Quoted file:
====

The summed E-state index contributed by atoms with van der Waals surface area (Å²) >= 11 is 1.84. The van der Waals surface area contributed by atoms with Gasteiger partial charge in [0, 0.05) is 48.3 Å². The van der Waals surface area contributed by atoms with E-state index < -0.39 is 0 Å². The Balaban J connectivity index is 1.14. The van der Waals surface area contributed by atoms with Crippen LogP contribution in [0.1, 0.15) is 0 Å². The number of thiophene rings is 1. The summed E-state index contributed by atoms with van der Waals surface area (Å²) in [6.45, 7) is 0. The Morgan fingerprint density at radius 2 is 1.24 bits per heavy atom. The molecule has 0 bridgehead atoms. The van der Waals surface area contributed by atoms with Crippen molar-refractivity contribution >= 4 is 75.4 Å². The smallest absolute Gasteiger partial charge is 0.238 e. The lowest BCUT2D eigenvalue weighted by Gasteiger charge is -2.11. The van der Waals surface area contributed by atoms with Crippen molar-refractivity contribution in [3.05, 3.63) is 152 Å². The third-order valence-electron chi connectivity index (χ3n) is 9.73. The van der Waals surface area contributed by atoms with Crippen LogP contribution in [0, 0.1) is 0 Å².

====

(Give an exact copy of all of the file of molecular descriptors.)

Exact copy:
The summed E-state index contributed by atoms with van der Waals surface area (Å²) >= 11 is 1.84. The van der Waals surface area contributed by atoms with Gasteiger partial charge in [0, 0.05) is 48.3 Å². The van der Waals surface area contributed by atoms with E-state index < -0.39 is 0 Å². The Balaban J connectivity index is 1.14. The van der Waals surface area contributed by atoms with Crippen LogP contribution in [0.1, 0.15) is 0 Å². The number of thiophene rings is 1. The summed E-state index contributed by atoms with van der Waals surface area (Å²) in [6.45, 7) is 0. The Morgan fingerprint density at radius 2 is 1.24 bits per heavy atom. The molecule has 0 bridgehead atoms. The van der Waals surface area contributed by atoms with Crippen molar-refractivity contribution >= 4 is 75.4 Å². The smallest absolute Gasteiger partial charge is 0.238 e. The lowest BCUT2D eigenvalue weighted by Gasteiger charge is -2.11. The van der Waals surface area contributed by atoms with Crippen molar-refractivity contribution in [3.05, 3.63) is 152 Å². The third-order valence-electron chi connectivity index (χ3n) is 9.73. The van der Waals surface area contributed by atoms with Crippen LogP contribution in [0, 0.1) is 0 Å².